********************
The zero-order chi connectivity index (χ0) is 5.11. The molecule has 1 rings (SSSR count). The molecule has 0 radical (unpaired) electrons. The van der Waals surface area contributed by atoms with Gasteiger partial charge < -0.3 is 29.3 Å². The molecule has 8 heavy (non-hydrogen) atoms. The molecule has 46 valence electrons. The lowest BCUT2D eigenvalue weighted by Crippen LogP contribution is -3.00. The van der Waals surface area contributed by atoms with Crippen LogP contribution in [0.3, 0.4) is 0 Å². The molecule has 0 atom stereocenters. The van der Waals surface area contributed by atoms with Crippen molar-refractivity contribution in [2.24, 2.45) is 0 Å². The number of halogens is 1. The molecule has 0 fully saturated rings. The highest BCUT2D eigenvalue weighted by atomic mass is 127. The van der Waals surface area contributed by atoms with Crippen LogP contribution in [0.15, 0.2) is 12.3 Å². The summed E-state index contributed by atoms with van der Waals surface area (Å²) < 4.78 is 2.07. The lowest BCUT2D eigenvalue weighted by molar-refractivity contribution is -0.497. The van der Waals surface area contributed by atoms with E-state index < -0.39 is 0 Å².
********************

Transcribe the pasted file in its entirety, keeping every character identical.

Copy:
The zero-order chi connectivity index (χ0) is 5.11. The molecule has 1 rings (SSSR count). The molecule has 0 radical (unpaired) electrons. The van der Waals surface area contributed by atoms with Gasteiger partial charge < -0.3 is 29.3 Å². The molecule has 8 heavy (non-hydrogen) atoms. The molecule has 46 valence electrons. The lowest BCUT2D eigenvalue weighted by Crippen LogP contribution is -3.00. The van der Waals surface area contributed by atoms with Crippen LogP contribution in [0.3, 0.4) is 0 Å². The molecule has 0 atom stereocenters. The van der Waals surface area contributed by atoms with Crippen molar-refractivity contribution in [2.24, 2.45) is 0 Å². The number of halogens is 1. The molecule has 0 fully saturated rings. The highest BCUT2D eigenvalue weighted by atomic mass is 127. The van der Waals surface area contributed by atoms with Crippen LogP contribution in [0.15, 0.2) is 12.3 Å². The summed E-state index contributed by atoms with van der Waals surface area (Å²) < 4.78 is 2.07. The lowest BCUT2D eigenvalue weighted by molar-refractivity contribution is -0.497. The van der Waals surface area contributed by atoms with E-state index < -0.39 is 0 Å².